The Piercing Gaze

I’d like to put the PaaP Test to a test.

I’ve been in a lot of presentations where the presenter made morbidly intense or prolonged eye contact with the audience.  In one particularly uncomfortable pitch, the presenter had somewhat bulgy eyes and, in addition, was making unremitting eye contact with me.  I probably didn’t hear a word of his pitch.

Let us call this behavior The Piercing Gaze.

I know where it comes from, of course.  The presenter has been told to make eye contact with the audience, and (s)he believes you can’t have too much of a good thing.

And I think that putting this pitch behavior to the PaaP Test is pretty much like shooting fish in a barrel.  But let’s try.

Say you’re at a party.  A stranger comes up to you, looks you fixedly in the eye, introduces himself, shakes your hand, and proceeds to make some pleasant small talk about the party, drops in some tasteful biographic information about himself, and so forth.  He asks your questions, listens to your answers, and generally carries on well.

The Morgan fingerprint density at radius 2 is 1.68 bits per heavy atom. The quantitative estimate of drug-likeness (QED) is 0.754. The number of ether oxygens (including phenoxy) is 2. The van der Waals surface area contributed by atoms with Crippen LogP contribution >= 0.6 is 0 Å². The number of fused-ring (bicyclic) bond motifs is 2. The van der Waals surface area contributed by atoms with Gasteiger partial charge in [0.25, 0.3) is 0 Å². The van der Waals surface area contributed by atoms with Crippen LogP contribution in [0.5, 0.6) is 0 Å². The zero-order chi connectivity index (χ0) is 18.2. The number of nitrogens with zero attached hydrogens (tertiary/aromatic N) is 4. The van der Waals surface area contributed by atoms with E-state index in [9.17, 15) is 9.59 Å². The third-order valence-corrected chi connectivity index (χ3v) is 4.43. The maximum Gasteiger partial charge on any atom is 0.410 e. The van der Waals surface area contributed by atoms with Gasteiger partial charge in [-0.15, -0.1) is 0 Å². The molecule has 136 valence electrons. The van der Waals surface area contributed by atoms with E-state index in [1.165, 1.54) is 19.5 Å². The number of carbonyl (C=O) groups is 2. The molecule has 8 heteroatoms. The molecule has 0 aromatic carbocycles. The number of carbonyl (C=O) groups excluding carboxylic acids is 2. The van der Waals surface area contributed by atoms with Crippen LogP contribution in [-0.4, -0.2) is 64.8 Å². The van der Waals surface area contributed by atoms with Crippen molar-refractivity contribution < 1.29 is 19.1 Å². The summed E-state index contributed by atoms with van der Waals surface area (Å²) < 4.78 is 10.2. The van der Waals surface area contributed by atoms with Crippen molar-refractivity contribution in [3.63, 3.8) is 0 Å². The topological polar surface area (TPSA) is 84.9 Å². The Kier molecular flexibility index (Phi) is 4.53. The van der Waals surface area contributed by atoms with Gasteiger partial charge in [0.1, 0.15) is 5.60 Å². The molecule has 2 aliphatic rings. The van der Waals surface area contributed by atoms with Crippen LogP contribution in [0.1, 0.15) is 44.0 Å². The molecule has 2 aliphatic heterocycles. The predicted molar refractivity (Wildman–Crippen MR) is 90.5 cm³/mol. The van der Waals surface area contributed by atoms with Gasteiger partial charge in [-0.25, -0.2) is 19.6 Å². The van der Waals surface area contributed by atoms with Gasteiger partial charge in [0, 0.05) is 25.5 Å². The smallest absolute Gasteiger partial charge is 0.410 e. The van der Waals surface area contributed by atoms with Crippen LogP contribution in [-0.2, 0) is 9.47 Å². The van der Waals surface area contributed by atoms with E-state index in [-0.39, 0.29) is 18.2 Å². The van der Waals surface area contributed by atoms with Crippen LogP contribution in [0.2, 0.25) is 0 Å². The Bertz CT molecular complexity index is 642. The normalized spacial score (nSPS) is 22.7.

Except that he’s staring you in the eyes without moving his gaze the whole time.

We’d be somewhere between alarmed and creeped-out.  But more importantly, nothing else he did would make any difference.  We wouldn’t want to spend a second more with him than we had to.  We’d make some lame excuse the moment we could and flee.

There’s an exercise that people do in Ropes Courses kinds of groups (remind to talk about them some time) where you pair off and stare into one another’s eyes for a minute.  Very intense.  Maybe very revealing.  Definitely not a way to get the Other to relax, trust you a bit, and listen to what you have to say.

A good conversationalist at a party makes eye contact rhythmically: maybe at the beginning of a paragraph, a couple of times (with a smile or an ironic look) in the middle, and then as a closer at the end.

That’s the right way to make eye contact in a pitch.  It’s the PaaP-Test approved way.

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